Prices on AMD's dual core processors are now so low that we see little reason to avoid them. You could shave another $20 off the price by going with a single core Athlon 64 3000+, but that extra $20 buys you potentially twice as much performance. Dual core and multi-core processors are the future, and for those planning to purchase an inexpensive computer and use it for years to come we would just spend the extra money now. The Athlon X2 3600+ (Brisbane core) runs at 1.9GHz and comes with 512K cache per core. Do not confuse this with the 2.0GHz 256K version (Windsor core); the extra cache will almost certainly prove more useful than the extra 100 MHz. For those looking to really cut costs, if you don't want a dual core processor you might as well drop all the way down to the Sempron 64 3000+ (1.6GHz 256K cache) that costs a mere $33. Just don't expect that processor to handle the demands of many applications in three years' time.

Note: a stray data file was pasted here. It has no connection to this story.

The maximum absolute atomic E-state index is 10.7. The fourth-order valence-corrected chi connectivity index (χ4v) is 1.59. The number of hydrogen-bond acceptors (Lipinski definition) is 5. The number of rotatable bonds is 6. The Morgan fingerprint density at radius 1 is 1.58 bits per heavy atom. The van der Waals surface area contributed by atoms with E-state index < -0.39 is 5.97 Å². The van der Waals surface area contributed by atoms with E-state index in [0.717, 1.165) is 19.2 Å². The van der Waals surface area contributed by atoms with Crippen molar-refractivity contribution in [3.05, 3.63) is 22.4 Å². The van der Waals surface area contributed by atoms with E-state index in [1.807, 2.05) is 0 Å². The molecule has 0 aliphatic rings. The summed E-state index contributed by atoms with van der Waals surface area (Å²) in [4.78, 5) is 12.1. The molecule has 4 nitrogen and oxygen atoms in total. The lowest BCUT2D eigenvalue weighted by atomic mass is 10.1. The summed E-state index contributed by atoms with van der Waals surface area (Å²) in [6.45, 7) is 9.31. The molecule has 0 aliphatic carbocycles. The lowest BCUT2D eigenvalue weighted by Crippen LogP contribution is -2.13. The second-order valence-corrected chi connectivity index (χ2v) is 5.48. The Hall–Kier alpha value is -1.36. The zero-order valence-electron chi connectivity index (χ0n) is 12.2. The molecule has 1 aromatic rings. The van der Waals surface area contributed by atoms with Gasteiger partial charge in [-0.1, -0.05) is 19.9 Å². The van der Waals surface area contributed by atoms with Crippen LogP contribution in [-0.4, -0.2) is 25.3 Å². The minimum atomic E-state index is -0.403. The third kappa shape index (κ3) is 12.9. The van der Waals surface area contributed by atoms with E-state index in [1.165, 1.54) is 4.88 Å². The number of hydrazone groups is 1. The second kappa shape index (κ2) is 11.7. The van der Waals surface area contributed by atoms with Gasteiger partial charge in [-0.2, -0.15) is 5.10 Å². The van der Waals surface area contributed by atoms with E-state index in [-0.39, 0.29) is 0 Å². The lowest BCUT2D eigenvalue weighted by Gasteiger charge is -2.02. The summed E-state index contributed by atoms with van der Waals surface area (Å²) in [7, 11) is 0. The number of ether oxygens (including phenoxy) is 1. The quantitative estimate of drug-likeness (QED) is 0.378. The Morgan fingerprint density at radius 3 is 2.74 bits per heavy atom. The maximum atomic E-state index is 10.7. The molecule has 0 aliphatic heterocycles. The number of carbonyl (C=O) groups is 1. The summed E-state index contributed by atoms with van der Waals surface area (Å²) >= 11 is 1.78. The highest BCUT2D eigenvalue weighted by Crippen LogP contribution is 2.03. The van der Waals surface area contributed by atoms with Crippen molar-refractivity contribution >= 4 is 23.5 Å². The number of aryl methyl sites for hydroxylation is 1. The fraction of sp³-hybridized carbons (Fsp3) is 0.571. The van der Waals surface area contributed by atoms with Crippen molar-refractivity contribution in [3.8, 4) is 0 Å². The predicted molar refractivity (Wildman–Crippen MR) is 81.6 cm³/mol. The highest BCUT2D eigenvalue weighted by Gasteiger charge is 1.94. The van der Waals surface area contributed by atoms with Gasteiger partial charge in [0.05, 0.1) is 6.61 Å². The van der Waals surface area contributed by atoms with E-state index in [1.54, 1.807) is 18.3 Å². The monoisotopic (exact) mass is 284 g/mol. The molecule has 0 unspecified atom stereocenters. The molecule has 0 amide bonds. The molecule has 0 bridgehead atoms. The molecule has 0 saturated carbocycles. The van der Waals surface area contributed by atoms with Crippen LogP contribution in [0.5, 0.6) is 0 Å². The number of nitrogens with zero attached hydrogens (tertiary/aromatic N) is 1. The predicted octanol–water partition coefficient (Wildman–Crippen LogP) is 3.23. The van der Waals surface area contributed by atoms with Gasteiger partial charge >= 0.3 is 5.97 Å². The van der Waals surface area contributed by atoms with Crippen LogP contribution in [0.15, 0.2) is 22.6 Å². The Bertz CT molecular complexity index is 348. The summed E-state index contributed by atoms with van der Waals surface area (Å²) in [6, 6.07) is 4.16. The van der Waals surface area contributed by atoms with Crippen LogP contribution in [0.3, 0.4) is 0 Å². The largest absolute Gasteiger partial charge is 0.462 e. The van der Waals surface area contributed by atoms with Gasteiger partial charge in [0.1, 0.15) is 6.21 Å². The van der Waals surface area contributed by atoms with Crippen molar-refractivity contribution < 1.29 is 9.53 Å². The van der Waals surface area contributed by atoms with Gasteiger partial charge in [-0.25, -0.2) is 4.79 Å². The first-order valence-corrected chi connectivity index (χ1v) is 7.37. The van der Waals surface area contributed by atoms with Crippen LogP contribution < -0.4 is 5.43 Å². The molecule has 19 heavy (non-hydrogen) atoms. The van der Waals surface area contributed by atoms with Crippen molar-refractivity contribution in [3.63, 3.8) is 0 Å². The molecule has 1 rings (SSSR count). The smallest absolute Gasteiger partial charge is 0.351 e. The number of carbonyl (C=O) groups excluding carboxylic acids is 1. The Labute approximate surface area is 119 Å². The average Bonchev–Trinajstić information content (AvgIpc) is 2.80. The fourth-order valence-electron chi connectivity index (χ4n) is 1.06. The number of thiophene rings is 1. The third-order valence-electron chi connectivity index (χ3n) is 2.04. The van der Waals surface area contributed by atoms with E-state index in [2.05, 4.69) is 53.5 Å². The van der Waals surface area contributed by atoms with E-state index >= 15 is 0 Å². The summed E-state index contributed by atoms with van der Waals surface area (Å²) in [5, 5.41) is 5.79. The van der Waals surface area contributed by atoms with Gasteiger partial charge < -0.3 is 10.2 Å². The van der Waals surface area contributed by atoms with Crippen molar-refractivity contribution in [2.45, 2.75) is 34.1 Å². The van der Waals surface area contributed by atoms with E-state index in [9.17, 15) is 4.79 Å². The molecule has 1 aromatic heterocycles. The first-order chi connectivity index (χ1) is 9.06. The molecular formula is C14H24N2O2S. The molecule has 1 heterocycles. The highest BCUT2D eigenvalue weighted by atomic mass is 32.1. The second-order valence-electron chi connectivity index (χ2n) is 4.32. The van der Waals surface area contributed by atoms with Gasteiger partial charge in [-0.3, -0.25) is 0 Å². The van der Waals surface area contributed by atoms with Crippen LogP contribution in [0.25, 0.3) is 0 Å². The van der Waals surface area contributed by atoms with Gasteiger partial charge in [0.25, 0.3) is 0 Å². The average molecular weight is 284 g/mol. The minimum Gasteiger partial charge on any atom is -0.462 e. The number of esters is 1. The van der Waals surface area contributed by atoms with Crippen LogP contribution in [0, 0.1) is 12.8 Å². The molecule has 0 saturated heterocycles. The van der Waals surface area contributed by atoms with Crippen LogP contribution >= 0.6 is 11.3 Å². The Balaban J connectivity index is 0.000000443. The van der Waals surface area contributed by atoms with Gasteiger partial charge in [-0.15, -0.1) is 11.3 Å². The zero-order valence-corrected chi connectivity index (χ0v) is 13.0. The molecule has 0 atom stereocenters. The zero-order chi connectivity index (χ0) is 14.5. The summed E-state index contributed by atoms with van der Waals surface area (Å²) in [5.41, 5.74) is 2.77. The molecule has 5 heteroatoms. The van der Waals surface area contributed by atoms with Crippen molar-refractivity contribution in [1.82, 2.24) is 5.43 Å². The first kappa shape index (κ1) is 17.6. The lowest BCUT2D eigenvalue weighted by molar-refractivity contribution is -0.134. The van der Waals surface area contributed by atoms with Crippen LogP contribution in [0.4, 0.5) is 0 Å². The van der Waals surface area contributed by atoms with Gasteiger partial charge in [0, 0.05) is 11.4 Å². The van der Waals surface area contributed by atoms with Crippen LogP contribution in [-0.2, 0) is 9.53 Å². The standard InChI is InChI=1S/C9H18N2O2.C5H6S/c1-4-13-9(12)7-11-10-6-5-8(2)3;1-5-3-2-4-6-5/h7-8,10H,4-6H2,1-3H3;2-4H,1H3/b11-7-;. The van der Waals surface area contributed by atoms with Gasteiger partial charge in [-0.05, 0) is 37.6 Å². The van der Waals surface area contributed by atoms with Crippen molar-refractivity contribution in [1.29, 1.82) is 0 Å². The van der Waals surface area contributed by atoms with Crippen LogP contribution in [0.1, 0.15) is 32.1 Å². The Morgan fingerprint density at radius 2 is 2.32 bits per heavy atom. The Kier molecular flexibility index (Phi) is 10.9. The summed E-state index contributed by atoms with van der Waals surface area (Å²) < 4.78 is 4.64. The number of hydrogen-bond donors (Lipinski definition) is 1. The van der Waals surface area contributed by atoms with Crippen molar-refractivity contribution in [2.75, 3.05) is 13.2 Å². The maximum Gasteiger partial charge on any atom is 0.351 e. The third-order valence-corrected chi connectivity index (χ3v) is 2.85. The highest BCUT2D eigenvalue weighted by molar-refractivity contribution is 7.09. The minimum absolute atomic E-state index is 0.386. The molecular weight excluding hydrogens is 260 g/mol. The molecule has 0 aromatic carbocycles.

Perhaps the most difficult component to get right in any custom-built system is the motherboard. This is particularly true when looking at the budget sector. Buying the least expensive option is rarely the best course of action as features, reliability, stability, and performance can all be compromised. Luckily, the situation is generally better now than it has been in the past, and the integrated memory controller on AMD's processors usually means features and reliability are the only major concerns. For the current cost, the features and performance offered by AMD's 690G chipset put it at the top of our list. Besides a reasonably performing IGP solution - arguably the fastest currently available, though that isn't saying much - you can get VGA, DVI, as well as HDMI video outputs. The ASUS M2A-VM is a micro ATX solution with most of these features, available at a bargain price of only $77. Adding HDMI support will increase the price about $20. It certainly isn't one of the "everything but the kitchen sink" designs, though you can't usually find that without moving beyond the budget sector. This motherboard should also allow at least a moderate amount of overclocking if that's of interest, but that isn't a primary concern here.